Australia/Israel & Jewish Affairs Council

Christians in Gaza face an uncertain future

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"We aren't safe anymore... This is a conspiracy against our existence in the Holy Land." Josef Elias, a 44-year-old Christian from Gaza City.

Elias' words highlight the current plight of Christians in the Hamas controlled Gaza Strip. Tensions between Muslims and Christians in Gaza have recently been in the spotlight following allegations by the Orthodox Christian Church that a group of armed Islamists kidnapped five Christian Palestinians, a young man and a mother and her three daughters, and forced them to convert to Islam. 

On July 16, hundreds of Christians staged a rare protest in Gaza's main church, demanding the return of members of their community. A solidarity protest was held at the same time in Bethlehem on the plaza of the Church of Nativity.

The Church released the following statement:

"the dangerous Islamist movement is trying to convince Christian men and women to convert to Islam, destroying Christian families and the Christian presence in the Gaza Strip."

Reuters reported that Gaza's Christians are blaming the Hamas-affiliated Palestine Scholars Association and its chairman Salem Salama, a senior member of the Islamist Hamas movement.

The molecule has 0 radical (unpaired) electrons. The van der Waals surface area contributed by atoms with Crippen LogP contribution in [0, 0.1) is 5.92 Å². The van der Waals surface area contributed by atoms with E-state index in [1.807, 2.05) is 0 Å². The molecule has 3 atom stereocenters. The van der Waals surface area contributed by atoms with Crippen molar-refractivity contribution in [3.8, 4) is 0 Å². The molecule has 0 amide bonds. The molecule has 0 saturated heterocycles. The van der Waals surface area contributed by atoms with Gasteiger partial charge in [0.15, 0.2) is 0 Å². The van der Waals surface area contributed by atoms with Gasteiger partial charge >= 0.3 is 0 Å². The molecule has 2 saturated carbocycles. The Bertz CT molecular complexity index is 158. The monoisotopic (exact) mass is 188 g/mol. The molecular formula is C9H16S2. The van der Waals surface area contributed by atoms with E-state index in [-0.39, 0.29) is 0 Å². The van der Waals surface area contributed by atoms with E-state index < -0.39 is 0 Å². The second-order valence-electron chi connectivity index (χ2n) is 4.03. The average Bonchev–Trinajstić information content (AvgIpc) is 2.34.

Rejecting the accusations, Hamas officials claim that the Christians converted freely to Islam, and point to statements to that effect made by the converted themselves.

The newly converted woman, Hiba Daoud, said in a video clip made by a pro-Hamas news website that it was her decision to become a Muslim. However, her aunt, Fatin Ayyad, claims that Hiba spoke under duress:

"We are increasingly worried about our sons and daughters. If those people joined Islam of their own will it would not have been a problem. But they were under pressure."

Greek Orthodox Archbishop Alexios, who has served the Christian community in Gaza for 12 years, demanded that the Hamas administration help return the woman and her daughters to their home in order to calm tensions.

According to Ynet, the priest called on all official bodies in Gaza to intervene in the matter and stop abductions of Christians and attempts to force them to convert. He also noted that the Church was in contact with the Red Cross and with human rights groups in the Strip to arrange protection for local Christians.

Christians in Gaza have reported experiencing social pressure to convert to Islam, following the Islamic fervour that was ushered into Gaza when Hamas siezed power in 2007.  Haaretz reported:

"...With the latest conversions, only 10 Christians are known to have turned to Islam in the past eight years, according to community members. But some Christians say that while there is no officially sanctioned push to turn them to Islam, individual Muslims have become pushier in trying.

The informal social pressure can range from strangers on the street urging them to embrace Islam to colleagues at work or university persistently discussing their Muslim faith with Christian colleagues. Particularly vulnerable to the advances are youth wanting to join Gaza's wider society and gain greater opportunities for marriage and jobs - as well as unhappily married Christians, since conversion to Islam is one of the few ways to get a divorce from their Church marriages."